Green grew up in Harrisburg, Pa. Both his parents died by the time he was 13. He went to Iowa on a football scholarship and played in Canada before beginning his coaching career at Dayton. He was 24.
He is a big-time coach who has serious problems with big-time football. He thinks football team graduation percentages should be made public and he says he would match the academic average of his freshman class against any school in the country.
"There is no reason why Northwestern can't be good enough to finish fourth in the Big Ten on a regular basis, break into the top three occasionally and maybe even win the championship when everything falls into place," he said.
"Ara Parseghian won here in the '50s and '60s and Alex Agase was 7-4 here in 1971 and led the Big 10 in defense. You do that with effort. When Agase left the effort stopped. That's why this team was so bad. You don't go 3-51-1 just on lack of ability. There has to be more to it than that.
"The hardest thing is winning a few games. You have to prove to kids you're recruiting that you can win. That's why we need to win some games right away."
Green has been straight and tough with his team. In his first meeting with the players, Green said he told them their workload would be increased greatly.
"I told them I would rather not have them on the team than on the team and not trying," Green said. "I wouldn't take their scholarships; they could just not play. I told them I was going to hire coaches who could make them better -- f they did the work."
No one quit. But five players showed up for preseason training out of shape. Green sent them home for 10 days. They returned -- in shape.
"It's been like being a freshman all over again, starting from scratch," said quarterback Mike Kerrigan, in his third season as a starter. "But I think most of us feel like we have another shot now, starting over. The last couple of years around here have been rough."
They were roughest last year. Midway through the season a number of the team's black players drew up a petition accusing Venturi of mistreating them. The petition was presented to the administration two days before the homecoming game against Ohio State. Northwestern lost, 63-0, and things deteriorated even further after that.
"I think a lot of that came from players looking for an excuse for not playing well," Green said. "But it's not my affair. If anyone here has a problem with Rick Venturi, they can go to his house and have it out with him. If they have a problem with me, then they come to me."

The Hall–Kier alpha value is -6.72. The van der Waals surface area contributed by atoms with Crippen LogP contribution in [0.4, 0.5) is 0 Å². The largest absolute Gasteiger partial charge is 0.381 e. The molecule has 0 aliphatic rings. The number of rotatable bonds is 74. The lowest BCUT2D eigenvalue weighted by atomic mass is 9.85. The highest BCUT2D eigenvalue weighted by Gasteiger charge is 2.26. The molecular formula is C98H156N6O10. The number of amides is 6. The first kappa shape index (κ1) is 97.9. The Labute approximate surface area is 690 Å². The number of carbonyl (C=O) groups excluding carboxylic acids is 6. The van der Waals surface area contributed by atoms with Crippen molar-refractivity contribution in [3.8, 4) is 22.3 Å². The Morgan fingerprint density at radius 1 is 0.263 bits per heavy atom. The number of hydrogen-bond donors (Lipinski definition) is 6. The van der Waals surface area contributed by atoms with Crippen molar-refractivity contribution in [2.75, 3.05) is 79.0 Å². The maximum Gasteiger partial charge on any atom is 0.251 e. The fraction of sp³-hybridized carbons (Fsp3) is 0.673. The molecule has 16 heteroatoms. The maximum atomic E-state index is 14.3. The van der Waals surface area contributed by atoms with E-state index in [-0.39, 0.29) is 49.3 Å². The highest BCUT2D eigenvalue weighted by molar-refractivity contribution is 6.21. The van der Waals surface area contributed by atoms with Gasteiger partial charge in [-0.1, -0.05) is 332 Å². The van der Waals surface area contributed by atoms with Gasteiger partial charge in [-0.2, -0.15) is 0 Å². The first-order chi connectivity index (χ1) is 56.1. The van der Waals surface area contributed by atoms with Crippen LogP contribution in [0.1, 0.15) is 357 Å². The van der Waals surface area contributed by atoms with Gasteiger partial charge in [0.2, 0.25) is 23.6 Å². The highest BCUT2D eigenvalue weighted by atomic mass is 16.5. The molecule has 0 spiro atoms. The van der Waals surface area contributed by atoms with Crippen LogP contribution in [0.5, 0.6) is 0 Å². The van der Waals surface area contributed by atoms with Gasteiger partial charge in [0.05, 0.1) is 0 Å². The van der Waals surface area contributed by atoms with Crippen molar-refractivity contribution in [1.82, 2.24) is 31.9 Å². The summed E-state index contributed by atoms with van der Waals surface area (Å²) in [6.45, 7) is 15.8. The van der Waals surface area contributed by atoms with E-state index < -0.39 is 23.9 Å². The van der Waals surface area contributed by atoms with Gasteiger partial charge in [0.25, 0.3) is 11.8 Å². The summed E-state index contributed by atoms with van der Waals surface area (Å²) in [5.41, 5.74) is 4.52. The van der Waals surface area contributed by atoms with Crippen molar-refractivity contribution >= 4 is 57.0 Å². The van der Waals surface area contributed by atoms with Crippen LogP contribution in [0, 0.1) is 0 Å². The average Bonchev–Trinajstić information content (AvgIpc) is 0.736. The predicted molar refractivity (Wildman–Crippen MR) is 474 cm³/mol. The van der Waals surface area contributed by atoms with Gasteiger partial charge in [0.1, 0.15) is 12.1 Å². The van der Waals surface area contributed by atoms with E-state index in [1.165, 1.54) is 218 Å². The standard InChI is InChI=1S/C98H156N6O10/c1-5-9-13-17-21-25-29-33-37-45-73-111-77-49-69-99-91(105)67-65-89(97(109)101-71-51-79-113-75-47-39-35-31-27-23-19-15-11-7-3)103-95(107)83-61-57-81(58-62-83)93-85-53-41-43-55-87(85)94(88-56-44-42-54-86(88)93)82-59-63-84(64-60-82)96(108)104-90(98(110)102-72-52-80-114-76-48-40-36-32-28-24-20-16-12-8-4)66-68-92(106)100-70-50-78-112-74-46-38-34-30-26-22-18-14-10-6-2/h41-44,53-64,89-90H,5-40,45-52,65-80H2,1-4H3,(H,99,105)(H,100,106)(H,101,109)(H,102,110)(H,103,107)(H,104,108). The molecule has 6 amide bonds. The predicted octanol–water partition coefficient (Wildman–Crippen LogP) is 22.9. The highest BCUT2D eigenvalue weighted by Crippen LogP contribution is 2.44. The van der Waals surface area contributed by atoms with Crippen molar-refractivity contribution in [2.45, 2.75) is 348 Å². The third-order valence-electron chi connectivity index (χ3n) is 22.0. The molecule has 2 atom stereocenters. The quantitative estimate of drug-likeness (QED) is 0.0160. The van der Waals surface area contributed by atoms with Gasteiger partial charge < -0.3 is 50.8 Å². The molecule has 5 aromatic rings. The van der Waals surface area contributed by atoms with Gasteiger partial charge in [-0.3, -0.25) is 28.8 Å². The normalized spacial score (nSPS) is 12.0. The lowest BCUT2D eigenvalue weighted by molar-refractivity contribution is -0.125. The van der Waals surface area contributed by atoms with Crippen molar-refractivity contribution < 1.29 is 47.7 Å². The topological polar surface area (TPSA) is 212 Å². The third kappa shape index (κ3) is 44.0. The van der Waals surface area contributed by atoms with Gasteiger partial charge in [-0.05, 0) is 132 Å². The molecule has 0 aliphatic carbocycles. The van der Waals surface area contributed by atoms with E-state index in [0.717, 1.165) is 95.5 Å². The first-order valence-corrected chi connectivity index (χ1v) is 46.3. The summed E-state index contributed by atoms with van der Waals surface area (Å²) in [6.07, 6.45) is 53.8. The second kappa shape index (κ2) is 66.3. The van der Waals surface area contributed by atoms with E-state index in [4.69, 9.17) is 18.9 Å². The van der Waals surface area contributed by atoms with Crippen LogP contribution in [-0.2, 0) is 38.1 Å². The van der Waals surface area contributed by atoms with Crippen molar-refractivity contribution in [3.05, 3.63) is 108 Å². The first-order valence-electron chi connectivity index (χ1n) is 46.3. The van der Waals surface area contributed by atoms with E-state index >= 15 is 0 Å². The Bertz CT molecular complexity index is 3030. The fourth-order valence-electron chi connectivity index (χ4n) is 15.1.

Thus far, the players seem to be accepting Green's approach.
"People around here are so used to moral victories," said freshman Keith Cruise. "I had people coming up to me saying 'nice game' after Arkansas. We LOST and we lost by a lot. That's nothing to be proud of."
Running back Marc Hujik and Cruise are part of a freshman class that Green thinks will be the cornerstone of his future teams. Six of the 28 players were rated in the nation's top 300 in high school. Already, Green is leaning heavily on them, and the Wildcats nearly won their opener, losing to Indiana, 21-20, when they failed on a late two-point conversion. They are 0-3 after losing to Utah, 42-0, Saturday.
Two weeks ago, 38 of last year's top 44 players were available for the Arkansas trip. Only 11 were on the travel squad. Green is going with the players who work the hardest, not necessarily the best players.
Single, meanwhile, has completely reorganized the athletic department and expects to triple alumni contributions this year, from $182,000 to almost $600,000. But he is also a realist. He says he will give himself five years to make significant progress. If Northwestern has not advanced far enough by then, he will seriously consider recommending the school get out of the Big Ten.
Green has set no timetable, will not talk about how many he expects to win this year or next. But he does make some guarantees. "This football team quit in nine out of 11 games last year," he said. "That will not happen this year."
And what is Green's first priority in 1981?
"That's easy," he said, producing a quick smile. "Win one game. That's a start. You can't go anywhere if you never get started."